IINM, the goal of VTA  and tubes4hifi design was to diverge as little as possible from the original Dynaco product. That meant keeping the general layout. Such things as the on/off switch in the rear, the unusual tube socket for bias, the inputs on the front, and the tube rectifier were retained. The quad cap, the transformers, and the driver board were modified and beefed up only as necessary while retaining the look and feel of the originals (Dyna ST-70 and MkIII). So yes, in a manner of speaking it was a nostalgic concept, at least. One of the beauties of this approach is that one with a real vintage Dyna unit could upgrade and update his equipment without throwing out the baby with the bathwater.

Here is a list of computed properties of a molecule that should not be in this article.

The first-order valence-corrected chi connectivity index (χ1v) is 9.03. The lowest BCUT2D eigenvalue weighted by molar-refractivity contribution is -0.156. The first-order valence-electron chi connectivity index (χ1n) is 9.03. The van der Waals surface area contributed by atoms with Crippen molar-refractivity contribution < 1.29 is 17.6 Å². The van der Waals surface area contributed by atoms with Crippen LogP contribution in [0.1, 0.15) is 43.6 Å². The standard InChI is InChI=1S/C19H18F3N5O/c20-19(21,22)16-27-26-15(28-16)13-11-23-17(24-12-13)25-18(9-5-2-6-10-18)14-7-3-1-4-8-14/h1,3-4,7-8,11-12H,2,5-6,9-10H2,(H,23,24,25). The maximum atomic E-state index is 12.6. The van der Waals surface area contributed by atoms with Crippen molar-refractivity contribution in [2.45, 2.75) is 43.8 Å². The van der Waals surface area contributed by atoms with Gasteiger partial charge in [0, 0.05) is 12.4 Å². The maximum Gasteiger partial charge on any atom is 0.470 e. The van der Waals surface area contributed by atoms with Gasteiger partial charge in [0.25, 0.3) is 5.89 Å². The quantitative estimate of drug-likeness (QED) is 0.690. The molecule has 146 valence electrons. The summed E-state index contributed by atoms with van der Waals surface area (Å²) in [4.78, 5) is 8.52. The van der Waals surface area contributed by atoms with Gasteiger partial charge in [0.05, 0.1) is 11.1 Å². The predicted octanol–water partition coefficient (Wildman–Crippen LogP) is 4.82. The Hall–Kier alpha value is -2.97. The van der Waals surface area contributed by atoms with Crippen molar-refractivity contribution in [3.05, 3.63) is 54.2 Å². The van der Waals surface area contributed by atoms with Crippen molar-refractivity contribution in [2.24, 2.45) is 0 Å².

Last edited by Kentley on Sun Oct 15, 2017 12:04 am; edited 1 time in total (Reason for editing : gramma)
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    Bob Latino
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    Re: Tube rectified

    Post by Bob Latino on Sun Oct 15, 2017 8:46 am

    Captain Coconut wrote:Just wondering why the M125 and VTA120 use tube rectification and not solid state. There seem to be arguments, pro and con, with the two methods; but in this case, is tube rec what the audiophile demands? Nostalgia maybe? Sound?